Jennifer S. Pardo

Jennifer S. Pardo
Montclair State University · Department of Psychology

Ph.D. Cognitive Psychology

About

58
Publications
13,601
Reads
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1,937
Citations
Introduction
Jennifer S. Pardo is Professor of Psychology and Director of the Speech Communication Laboratory at Montclair State University. Dr. Pardo received her Ph.D. in Cognitive Psychology from Yale University in 2000. Dr. Pardo’s research centers on the production and perception of spoken language, with an emphasis on understanding variation and convergence in phonetic form. This research program has been supported by grants from the National Science Foundation and the National Institute of Health.
Additional affiliations
September 2016 - present
Montclair State University
Position
  • Professor
September 2013 - August 2016
Montclair State University
Position
  • Professor
September 2010 - present
Montclair State University
Position
  • Managing Director
Education
September 1994 - June 2000
Yale University
Field of study
  • Cognitive Psychology
September 1987 - May 1991
Barnard College, Columbia University
Field of study
  • Psychology

Publications

Publications (58)
Article
Full-text available
Phonetic convergence is a form of variation in speech production in which a talker adopts aspects of another talker’s acoustic–phonetic repertoire. To date, this phenomenon has been investigated in non-interactive laboratory tasks extensively and in conversational interaction to a lesser degree. The present study directly compares phonetic converge...
Article
Full-text available
This study consolidates findings on phonetic convergence in a large-scale examination of the impacts of talker sex, word frequency, and model talkers on multiple measures of convergence. A survey of nearly three dozen published reports revealed that most shadowing studies used very few model talkers and did not assess whether phonetic convergence v...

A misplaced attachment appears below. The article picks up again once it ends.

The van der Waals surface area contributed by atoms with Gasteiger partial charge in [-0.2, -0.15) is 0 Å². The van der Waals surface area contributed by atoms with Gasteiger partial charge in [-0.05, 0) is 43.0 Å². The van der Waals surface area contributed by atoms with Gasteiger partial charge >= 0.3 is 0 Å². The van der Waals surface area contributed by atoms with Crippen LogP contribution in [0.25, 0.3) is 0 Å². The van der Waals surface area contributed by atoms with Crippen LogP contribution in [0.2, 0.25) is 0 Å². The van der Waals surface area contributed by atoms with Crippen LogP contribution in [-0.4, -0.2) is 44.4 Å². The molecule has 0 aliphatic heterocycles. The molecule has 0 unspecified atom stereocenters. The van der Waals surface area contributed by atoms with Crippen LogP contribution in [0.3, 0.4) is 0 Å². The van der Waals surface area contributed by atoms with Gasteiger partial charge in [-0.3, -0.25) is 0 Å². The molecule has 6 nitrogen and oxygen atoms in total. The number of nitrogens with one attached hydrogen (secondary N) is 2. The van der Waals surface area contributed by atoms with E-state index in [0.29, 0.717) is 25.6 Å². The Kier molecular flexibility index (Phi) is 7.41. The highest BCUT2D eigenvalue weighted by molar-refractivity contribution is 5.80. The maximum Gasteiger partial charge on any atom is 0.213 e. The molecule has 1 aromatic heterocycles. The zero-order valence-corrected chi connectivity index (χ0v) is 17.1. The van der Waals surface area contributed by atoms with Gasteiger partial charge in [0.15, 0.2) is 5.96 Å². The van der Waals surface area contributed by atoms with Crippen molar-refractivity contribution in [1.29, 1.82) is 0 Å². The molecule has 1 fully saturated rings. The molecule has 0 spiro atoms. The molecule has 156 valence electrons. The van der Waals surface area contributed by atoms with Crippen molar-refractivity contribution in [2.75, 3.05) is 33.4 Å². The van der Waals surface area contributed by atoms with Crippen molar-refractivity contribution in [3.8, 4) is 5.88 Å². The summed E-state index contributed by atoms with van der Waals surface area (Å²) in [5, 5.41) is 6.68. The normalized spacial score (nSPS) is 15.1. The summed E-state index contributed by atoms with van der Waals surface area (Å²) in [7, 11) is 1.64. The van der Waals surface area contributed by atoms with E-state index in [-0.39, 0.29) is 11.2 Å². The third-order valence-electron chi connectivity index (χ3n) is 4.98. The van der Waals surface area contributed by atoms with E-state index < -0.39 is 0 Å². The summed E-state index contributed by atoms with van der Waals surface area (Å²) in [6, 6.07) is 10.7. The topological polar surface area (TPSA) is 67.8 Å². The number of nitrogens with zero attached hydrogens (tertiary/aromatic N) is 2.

Article
Full-text available
Phonetic convergence is defined as an increase in the similarity of acoustic-phonetic form between talkers. Previous research has demonstrated phonetic convergence both when a talker listens passively to speech and while talkers engage in social interaction. Much of this research has focused on a diverse array of acoustic-phonetic attributes, with...
Article
Full-text available
The current study investigates the influence of lexical factors on phonetic convergence and explores the relationship between acoustic and perceptual measures of convergence. A set of talkers produced baseline and shadowed tokens of target words that varied in frequency and phonological neighbor density independently. Experiment 1 demonstrated the...
Article
This paper introduces a conversational speech corpus collected during the completion of a map-matching task that is available for research purposes via the Montclair State University Digital Commons Data Repository. The Montclair Map Task is a new, role-neutral conversational task that involves paired iconic maps with labeled landmarks and a path d...
Article
When a listener encounters an unfamiliar talker, the ensuing perceptual accommodation to the unique characteristics of the talker has two aspects: (1) the listener assesses acoustic characteristics of speech to resolve the properties of the talker's sound production; and, (2) the listener appraises the talker's idiolect, subphonemic phonetic proper...
Chapter
Conversation can be messy and unpredictable, making it an impractical target for rigorous scientific investigation. Controlled studies have introduced constraints on free-form conversation by using interviews, referential communication tasks, or completely constrained communication frames (such as semi-scripted sentence prompts). The upshot is that...
Article
Full-text available
In Carol Fowler's Direct Realist account of speech perception, linguistically significant gestures of the vocal tract are a common currency for both speech perception and production. A straightforward prediction of this account is that listeners will produce what they perceive, leading to imitation or gestural drift. Many studies by Fowler and coll...
Conference Paper
Full-text available
Investigations of phonetic convergence report conflicting results with respect to talker sex. Some studies report that females converge to a greater degree than males, while others find no difference or the opposite pattern. These discrepancies frustrate attempts to characterize the impact of talker sex on phonetic variation and convergence in a st...
Conference Paper
Despite nearly 2 decades of research, there is little agreement on a set of factors that modulate phonetic convergence. For example, some studies report effects of talker sex or word frequency on phonetic convergence, while others fail to replicate these effects or report opposing patterns. The current study provides a rigorous examination of the i...